By Alan Scherstuhl
By Charles Taylor
By Melissa Anderson
By Inkoo Kang
By Amy Nicholson
By Sam Weisberg
By Stephanie Zacharek
By Chuck Wilson
The gangsters in Touchez Pas au Grisbi (Don't Touch the Loot) skew toward the middle-aged and courtlybut is there ever really honor among thieves? Released in 1954, Jacques Becker's humanistic evocation of a Montmartre criminal demimonde provided a new model for the French crime film. The movie's success paved the way for Jules Dassin's Rififi(1955) and Jean-Pierre Melville's Bob le Flambeur(1955), two recent successful Film Forum revivals.
In addition to its generic innovations, Touchez Pas au Grisbimarked Popular Front icon Jean Gabin's post-World War II comeback. Suave and smart, his Max always has an extra, well-appointed lair and a spare doll stashed somewhere. Becker contrives to have everyone and the camera dote upon Gabin, a congenital loner whose bluff features radiate essence of solidaritynot to mention a tough guy who, as approvingly noted by François Truffaut in his 1954 Cahiers du Cinémareview, pads through one scene in his jammies. Touchez Pas's other attractions include a young, ponytail-switching Jeanne Moreau as a treacherous piece of grisbi, but Gabin's Max is the resident objet d'art. Max provides his own atmosphere. Intermittently he feeds a Montmartre jukebox to play the movie's harmonica-based theme. (In a neat bit of science-fictionism, there's a modern record machine in his emergency pad that seemingly exists only to play that same tune.)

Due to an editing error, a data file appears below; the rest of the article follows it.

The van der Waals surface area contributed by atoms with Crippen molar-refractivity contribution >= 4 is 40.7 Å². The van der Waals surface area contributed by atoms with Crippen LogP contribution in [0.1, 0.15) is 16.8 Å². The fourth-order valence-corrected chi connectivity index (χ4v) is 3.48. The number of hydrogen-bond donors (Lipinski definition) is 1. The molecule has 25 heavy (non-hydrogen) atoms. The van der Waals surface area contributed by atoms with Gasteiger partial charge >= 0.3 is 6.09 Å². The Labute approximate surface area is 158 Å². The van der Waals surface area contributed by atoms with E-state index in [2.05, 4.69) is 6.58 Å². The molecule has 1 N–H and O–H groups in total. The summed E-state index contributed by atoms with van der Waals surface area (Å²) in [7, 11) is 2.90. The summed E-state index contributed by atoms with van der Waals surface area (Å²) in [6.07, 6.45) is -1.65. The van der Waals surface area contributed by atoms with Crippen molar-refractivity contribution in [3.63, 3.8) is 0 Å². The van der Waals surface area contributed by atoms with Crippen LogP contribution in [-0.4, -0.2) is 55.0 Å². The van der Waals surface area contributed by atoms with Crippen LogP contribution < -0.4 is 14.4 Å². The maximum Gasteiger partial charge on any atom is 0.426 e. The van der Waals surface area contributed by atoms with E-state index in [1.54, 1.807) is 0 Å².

Max may be as fastidious as any petit bourgeois, but his plans for a last big score go awry when his dim-witted buddy is kidnapped by a sleazy drug lord (Gallic heavy Lino Ventura in his first film). Touchez Pas au Grisbi lacks Rififi's tension and Bob's cool. Still, the movie hits its stride in the last 40 minutes, when Max finally goes to warold-school style. A natural for sixtyish male stars and would-be screenwriters, Touchez Pas begs to be touched upwhich is to say, it's long overdue for Hollywood remake.
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